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    • "Each node in the network corresponds to a cytoarchitecturally defined area and each link (or edge) represents a physical connection promoted by the axonal pathways between two areas. Connectivity data of this kind allow us to investigate properties of the high-level processes taking place in the cortex, such as communication efficiency [7], integration of information [29] [27], modular organization [17], robustness against lesion [12], and the effect of diseases in connectivity [4]. A recent study [15] has used quantitative anatomical tract tracing to map the interareal connectivity of the macaque monkey cerebral cortex with unprecedented richness of detail. "
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    ABSTRACT: Over the past years, network science has proven invaluable as a means to better understand many of the processes taking place in the brain. Recently, interareal connectivity data of the macaque cortex was made available with great richness of detail. We explore new aspects of this dataset, such as a correlation between connection weights and cortical hierarchy. We also look at the link-community structure that emerges from the data to uncover the major communication pathways in the network, and moreover investigate its reciprocal connections, showing that they share similar properties.
    11/2014; DOI:10.1017/nws.2015.19
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    • "At first glance, subsystems with high functional integration are also expected to display high functional segregation. The fact that Connectome subsystems have relatively high values of both Subsystem Integration and Subsystem-Environment MI suggests that they may balance a trade-off between two important information-processing functions: accessing information from large areas of the brain and integrating it efficiently across a network of hub regions (Zamora-López et al., 2010). We investigated this question by looking at particular values of Subsystem Integration and Subsystem-Environment MI for subsystems of size of 11 (~5% of one hemisphere) (Figure 7A). "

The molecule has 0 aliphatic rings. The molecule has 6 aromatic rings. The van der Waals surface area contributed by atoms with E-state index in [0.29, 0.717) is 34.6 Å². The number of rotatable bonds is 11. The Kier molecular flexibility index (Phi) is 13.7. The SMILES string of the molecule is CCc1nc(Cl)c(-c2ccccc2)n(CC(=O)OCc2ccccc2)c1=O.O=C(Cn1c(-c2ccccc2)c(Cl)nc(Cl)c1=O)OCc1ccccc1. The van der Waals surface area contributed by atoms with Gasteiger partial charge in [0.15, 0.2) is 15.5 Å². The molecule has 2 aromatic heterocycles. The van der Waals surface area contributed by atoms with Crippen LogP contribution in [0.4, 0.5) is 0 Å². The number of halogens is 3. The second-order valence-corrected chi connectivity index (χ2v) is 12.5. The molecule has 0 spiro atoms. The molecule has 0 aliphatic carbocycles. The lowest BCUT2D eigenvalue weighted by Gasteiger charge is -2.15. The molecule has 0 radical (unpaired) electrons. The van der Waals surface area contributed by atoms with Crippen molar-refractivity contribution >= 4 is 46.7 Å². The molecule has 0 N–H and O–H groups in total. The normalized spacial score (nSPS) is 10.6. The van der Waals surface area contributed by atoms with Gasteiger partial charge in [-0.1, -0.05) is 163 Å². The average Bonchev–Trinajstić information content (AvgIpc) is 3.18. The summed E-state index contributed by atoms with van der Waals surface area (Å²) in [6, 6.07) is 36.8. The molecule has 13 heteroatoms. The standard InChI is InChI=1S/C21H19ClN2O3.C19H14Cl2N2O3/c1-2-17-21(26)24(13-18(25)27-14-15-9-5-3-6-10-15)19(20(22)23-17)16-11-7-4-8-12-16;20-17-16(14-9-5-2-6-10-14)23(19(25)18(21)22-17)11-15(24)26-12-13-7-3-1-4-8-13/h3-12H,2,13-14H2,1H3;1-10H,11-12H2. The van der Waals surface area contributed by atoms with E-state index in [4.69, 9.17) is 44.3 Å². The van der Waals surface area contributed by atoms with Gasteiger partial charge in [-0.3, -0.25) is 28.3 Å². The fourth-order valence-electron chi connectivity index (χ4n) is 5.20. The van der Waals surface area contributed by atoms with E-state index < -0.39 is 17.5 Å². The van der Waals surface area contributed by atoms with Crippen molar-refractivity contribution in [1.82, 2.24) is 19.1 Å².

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    ABSTRACT: The human brain displays heterogeneous organization in both structure and function. Here we develop a method to characterize brain regions and networks in terms of information-theoretic measures. We look at how these measures scale when larger spatial regions as well as larger connectome sub-networks are considered. This framework is applied to human brain fMRI recordings of resting-state activity and DSI-inferred structural connectivity. We find that strong functional coupling across large spatial distances distinguishes functional hubs from unimodal low-level areas, and that this long-range functional coupling correlates with structural long-range efficiency on the connectome. We also find a set of connectome regions that are both internally integrated and coupled to the rest of the brain, and which resemble previously reported resting-state networks. Finally, we argue that information-theoretic measures are useful for characterizing the functional organization of the brain at multiple scales.
    Frontiers in Neuroinformatics 06/2014; doi: 10.3389/fninf.2014.00066. DOI:10.3389/fninf.2014.00066 · 3.26 Impact Factor